I think it was definitely a rebellion of sorts, as far away from worship music as I could get. I was deep down one of these Youtube music-benders when I came across a record that would change my life forever, Six Gallery’s Breakthroughs In Modern Art. I listened to it with my mouth completely agape. The time signatures shifted everywhere, the entire rhythm section had such interplay, and the vocalist wasn’t screaming, he was yearning. It was beautiful. I think I legitimately cried during ‘Smile Like A Switch’. I had never heard anything like it. From there, I more-or-less tossed metal aside and took a deep dive into math-rock, which led me into emo and its derivates, and that was my gateway into 90’s indie-rock and all that. It resonated with me intensely. So in a way, I came to our genre(s) in reverse, kinda like a backwards gateway drug {laughs}. Metal, into math, into emo, and back again.

Why go with We’re Trying Records to release the album?

Jordan and the entirety of We’re Trying Records have been so good to us from way before we came on board, and we were pals with/fans of a couple of bands on the roster, so it was a really natural fit. We’re Trying has this playlist series called Sad Jams, where they photoshop an DIY emo band onto a jam jar and its equal parts hilarious and phenomenally curated. We ended up on this Spotify playlist, ended up getting in touch around SXSW last year, and played this festival/showcase sorta thing last August. After meeting everyone and spending some time in Austin, where the label is based, we realized we, the roster, and Jordan, the director, all kinda looked at music in a very similar way.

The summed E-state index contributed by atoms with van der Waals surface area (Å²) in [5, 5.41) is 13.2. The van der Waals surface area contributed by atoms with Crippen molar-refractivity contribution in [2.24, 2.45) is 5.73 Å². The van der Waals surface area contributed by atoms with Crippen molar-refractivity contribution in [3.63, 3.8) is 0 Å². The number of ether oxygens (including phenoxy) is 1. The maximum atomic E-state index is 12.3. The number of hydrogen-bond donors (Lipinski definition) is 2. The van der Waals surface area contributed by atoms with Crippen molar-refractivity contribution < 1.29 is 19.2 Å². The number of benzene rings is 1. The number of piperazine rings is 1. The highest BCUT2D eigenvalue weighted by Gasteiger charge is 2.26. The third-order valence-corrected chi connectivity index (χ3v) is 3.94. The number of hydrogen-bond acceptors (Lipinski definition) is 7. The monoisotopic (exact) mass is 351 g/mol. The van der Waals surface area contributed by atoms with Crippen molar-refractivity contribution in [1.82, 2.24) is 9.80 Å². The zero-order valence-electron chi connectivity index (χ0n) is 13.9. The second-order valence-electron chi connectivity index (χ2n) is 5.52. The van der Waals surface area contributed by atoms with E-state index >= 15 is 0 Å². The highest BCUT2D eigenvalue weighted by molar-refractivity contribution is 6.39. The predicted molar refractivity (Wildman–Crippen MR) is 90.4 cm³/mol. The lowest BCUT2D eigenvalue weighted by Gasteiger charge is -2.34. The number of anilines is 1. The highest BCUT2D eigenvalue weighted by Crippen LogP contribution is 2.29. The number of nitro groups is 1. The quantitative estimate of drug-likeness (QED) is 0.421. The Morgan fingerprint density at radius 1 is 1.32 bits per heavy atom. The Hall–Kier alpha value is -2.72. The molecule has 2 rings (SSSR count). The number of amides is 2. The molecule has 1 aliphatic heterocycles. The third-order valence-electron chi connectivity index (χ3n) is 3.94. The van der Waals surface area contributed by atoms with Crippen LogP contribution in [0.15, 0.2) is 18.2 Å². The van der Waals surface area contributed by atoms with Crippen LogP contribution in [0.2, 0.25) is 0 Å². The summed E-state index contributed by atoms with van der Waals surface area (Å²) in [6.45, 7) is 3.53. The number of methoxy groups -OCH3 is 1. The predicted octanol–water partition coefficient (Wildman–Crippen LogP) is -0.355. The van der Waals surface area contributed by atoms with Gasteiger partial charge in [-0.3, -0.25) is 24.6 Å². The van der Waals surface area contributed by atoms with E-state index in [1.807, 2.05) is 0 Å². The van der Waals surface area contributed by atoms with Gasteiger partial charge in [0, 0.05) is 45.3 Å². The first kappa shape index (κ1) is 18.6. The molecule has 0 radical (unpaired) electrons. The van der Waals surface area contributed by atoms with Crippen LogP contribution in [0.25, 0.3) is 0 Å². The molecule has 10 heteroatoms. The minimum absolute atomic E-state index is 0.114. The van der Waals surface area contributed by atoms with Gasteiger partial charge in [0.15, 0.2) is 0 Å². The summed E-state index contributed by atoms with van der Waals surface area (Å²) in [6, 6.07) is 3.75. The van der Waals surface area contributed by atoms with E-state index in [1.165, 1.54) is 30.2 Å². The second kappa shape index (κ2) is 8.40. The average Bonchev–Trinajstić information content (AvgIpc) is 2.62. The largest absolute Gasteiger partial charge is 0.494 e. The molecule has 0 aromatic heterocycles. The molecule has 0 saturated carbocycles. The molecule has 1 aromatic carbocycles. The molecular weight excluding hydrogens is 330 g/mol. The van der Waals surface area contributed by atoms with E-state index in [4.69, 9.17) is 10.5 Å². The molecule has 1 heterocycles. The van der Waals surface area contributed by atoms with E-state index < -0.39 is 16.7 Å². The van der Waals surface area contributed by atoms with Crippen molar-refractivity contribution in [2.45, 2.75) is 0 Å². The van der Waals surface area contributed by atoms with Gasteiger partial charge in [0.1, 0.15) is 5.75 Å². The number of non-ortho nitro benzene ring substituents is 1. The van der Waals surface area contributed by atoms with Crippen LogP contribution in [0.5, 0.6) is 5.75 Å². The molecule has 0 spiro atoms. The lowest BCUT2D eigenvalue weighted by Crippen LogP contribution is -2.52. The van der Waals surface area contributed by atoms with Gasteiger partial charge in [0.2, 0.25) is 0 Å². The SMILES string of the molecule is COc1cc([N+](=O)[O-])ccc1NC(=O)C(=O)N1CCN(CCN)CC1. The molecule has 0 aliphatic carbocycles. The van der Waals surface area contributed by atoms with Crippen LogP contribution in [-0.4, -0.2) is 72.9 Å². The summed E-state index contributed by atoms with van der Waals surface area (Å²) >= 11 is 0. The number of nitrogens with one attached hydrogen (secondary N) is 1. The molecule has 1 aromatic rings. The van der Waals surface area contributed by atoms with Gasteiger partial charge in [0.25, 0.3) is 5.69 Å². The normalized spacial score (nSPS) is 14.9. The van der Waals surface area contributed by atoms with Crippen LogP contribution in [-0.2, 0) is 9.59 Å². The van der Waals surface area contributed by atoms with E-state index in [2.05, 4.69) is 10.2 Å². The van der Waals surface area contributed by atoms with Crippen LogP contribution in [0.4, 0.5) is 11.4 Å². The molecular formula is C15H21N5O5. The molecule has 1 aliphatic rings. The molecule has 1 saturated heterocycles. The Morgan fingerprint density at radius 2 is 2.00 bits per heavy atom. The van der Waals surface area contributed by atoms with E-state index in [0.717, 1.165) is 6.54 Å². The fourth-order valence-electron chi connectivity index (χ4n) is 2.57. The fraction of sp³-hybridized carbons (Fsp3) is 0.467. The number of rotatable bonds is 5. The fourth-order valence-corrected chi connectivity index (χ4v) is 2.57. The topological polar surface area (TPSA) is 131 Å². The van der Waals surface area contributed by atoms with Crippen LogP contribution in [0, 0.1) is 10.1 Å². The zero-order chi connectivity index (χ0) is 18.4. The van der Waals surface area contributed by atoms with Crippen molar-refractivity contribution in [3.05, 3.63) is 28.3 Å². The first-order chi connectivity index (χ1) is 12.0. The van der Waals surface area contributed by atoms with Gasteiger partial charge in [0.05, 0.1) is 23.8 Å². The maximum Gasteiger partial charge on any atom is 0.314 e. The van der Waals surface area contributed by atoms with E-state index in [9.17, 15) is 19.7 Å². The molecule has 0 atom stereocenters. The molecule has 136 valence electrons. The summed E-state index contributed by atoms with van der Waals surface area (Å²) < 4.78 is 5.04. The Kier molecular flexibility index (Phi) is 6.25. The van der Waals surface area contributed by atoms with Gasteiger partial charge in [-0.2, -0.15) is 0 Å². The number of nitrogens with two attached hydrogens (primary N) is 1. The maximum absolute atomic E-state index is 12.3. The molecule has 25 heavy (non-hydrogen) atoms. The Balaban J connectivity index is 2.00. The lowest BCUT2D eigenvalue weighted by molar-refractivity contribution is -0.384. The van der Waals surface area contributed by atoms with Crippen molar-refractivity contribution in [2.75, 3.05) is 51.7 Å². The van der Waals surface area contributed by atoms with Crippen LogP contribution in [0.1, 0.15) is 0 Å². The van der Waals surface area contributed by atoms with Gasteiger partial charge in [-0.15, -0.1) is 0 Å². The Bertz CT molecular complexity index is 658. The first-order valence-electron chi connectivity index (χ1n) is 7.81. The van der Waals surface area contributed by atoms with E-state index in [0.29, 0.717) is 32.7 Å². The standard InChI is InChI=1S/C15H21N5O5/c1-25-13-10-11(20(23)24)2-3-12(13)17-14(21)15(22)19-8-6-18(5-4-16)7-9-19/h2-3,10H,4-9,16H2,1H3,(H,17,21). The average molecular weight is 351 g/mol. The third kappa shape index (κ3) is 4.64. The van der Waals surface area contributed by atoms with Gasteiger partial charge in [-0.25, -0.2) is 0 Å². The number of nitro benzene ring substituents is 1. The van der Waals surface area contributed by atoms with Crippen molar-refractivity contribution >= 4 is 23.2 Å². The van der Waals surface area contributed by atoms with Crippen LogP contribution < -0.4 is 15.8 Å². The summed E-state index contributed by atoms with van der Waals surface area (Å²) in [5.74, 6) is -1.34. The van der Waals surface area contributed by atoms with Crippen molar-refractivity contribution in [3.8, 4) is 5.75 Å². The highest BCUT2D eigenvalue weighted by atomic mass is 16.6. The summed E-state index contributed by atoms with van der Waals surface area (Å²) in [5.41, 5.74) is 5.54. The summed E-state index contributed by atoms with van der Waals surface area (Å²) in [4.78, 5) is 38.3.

We’ve always operated as a DIY enterprise, so we were hesitant to partner with a label, but we were starting to hit walls with what we could accomplish logistically and otherwise. We’re Trying partners with DIY bands in a less ‘label-y’ kind of way and, rather than swinging the pendulum too far in either direction, the label operates under a ‘Do It Together’ sort of ethos. That really resonated with us and so when it came time to find a home for Self-Acceptance Speech, we went with We’re Trying. They’ve gone to bat for us so many times and have done so much for us, all while giving us complete and utter freedom to keep doing our thing, just with another person in our corner to help out.

This single’s horn part makes it really stand out. Is its inclusion a nod to your jazz leanings, or something else?